About half of people experiencing DVT or PE will not exhibit symptoms. When symptoms of DVT do show up, they may include:

  • Changes in skin color (redness)
  • Leg pain or tenderness, especially in the calf
  • Leg swelling (edema)
  • Skin that feels warm to the touch

Symptoms that may present for PE include unexplained shortness of breath, rapid breathing, chest pain (may be worse upon deep breath), rapid heart rate, lightheadedness/ passing out or coughing up blood.

Get medical attention immediately if you have these signs or symptoms. DVT and PE are serious, potentially life-threatening conditions that demand treatment to prevent further complications.

The Centers for Disease Control and Prevention estimates that there are 300,000 to 600,000 VTE events annually in the United States

Risk Factors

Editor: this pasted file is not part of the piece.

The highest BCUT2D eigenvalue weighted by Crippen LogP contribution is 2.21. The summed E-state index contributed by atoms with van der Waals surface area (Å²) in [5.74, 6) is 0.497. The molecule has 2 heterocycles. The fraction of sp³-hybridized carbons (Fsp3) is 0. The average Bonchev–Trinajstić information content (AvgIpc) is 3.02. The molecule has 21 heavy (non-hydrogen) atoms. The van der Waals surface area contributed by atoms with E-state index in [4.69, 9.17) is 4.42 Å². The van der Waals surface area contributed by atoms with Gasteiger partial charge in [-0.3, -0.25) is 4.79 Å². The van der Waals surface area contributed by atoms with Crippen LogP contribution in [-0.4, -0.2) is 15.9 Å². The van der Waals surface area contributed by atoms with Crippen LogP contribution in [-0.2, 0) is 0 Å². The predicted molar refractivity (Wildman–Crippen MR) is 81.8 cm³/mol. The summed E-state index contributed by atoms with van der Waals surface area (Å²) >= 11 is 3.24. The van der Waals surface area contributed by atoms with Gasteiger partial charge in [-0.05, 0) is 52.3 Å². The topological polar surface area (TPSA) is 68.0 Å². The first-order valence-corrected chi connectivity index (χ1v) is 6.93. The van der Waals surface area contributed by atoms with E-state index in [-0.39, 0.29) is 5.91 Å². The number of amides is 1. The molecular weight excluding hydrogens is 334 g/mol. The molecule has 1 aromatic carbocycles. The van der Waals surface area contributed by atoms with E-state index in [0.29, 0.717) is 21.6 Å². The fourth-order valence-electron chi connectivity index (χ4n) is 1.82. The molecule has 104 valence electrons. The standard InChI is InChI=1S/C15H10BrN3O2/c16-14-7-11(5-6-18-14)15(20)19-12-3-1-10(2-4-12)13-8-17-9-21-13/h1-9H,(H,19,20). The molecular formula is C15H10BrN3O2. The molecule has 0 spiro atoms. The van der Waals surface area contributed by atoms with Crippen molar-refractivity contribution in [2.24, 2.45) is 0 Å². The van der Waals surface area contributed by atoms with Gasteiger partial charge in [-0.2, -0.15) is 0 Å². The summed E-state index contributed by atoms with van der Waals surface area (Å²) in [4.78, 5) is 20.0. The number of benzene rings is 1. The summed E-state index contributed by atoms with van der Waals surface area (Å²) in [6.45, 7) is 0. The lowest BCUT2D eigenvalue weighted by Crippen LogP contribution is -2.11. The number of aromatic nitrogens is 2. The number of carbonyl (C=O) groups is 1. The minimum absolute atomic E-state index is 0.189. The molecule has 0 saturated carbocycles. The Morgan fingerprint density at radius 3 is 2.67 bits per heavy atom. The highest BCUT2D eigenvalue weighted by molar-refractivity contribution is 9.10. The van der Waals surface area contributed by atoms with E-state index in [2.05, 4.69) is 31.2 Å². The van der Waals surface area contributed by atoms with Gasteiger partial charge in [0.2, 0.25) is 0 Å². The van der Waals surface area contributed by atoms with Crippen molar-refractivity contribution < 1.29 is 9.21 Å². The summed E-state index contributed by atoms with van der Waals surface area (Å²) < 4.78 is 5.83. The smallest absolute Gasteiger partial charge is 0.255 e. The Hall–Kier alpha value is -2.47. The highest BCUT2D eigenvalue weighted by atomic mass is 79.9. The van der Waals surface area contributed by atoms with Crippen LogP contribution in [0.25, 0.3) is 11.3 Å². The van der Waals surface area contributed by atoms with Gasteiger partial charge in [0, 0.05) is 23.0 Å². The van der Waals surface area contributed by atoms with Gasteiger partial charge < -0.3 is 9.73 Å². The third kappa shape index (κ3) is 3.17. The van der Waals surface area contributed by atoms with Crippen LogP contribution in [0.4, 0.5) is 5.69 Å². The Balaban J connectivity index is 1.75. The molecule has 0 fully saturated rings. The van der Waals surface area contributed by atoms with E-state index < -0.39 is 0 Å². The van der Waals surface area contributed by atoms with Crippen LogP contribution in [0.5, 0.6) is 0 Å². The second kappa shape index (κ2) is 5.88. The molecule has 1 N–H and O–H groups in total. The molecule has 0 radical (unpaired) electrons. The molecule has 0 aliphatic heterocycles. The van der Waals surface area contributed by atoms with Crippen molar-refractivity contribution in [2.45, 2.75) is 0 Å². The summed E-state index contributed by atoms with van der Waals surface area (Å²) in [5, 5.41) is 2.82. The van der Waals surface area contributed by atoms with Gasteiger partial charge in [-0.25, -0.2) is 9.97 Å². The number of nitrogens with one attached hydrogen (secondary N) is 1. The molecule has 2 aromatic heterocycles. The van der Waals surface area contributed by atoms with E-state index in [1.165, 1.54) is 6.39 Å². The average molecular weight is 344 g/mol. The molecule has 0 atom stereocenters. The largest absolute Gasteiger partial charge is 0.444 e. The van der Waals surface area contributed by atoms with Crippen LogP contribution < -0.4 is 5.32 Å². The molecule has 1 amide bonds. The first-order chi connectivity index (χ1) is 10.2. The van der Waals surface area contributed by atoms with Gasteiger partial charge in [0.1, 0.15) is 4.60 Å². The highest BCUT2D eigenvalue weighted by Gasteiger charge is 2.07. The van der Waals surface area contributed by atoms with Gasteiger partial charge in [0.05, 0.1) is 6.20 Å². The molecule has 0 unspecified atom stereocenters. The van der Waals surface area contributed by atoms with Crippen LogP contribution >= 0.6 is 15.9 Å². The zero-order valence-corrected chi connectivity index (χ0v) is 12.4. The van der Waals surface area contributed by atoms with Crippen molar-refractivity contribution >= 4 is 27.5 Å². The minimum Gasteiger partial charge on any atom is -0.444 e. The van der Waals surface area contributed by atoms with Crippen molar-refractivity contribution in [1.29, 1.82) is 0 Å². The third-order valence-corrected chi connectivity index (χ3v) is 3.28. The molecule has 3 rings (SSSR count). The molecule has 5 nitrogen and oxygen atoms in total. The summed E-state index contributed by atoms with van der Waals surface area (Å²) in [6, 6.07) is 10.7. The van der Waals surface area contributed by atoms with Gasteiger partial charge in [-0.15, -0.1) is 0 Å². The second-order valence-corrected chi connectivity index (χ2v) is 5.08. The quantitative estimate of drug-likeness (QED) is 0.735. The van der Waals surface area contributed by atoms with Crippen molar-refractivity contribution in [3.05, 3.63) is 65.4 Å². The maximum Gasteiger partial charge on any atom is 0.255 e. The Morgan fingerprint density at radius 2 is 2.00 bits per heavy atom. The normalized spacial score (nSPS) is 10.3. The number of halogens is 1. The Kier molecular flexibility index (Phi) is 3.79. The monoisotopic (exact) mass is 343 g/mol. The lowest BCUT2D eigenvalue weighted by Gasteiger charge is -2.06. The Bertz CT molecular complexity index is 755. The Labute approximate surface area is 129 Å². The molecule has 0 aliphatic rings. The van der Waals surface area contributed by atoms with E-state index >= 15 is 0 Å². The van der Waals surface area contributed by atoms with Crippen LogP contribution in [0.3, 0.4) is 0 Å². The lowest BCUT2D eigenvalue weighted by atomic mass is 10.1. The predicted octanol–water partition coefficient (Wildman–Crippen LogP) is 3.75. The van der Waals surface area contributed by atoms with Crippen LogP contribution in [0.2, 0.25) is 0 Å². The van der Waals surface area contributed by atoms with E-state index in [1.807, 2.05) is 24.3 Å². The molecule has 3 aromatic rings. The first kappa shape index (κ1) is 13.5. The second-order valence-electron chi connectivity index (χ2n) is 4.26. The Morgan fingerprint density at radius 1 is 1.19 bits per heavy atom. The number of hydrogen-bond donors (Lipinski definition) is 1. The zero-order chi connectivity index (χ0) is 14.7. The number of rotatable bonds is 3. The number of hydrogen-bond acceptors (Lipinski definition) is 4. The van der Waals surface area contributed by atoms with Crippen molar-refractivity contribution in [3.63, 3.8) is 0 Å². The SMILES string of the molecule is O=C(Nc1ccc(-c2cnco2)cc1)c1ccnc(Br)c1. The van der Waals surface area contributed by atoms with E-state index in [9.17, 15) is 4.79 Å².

VTE is an equal opportunity condition and can affect people of either gender, all ages, races and ethnicities. But some risk factors for VTE are stronger than others. Increasing age (from 40 on) means increased risk. Experiencing surgery, major trauma, fractures of the hip or leg, also carries strong risk. Other independent risk factors include:

  • Active cancers and chemotherapy
  • Prior superficial vein thrombosis
  • Infection
  • Varicose veins
  • Inherited thrombophilia (a condition that tends to make the blood clot more easily)
  • Kidney disease
  • Prolonged immobility such as hospital or nursing home confinement or leg paralysis due to, for example,stroke or spinal cord injury

And among women: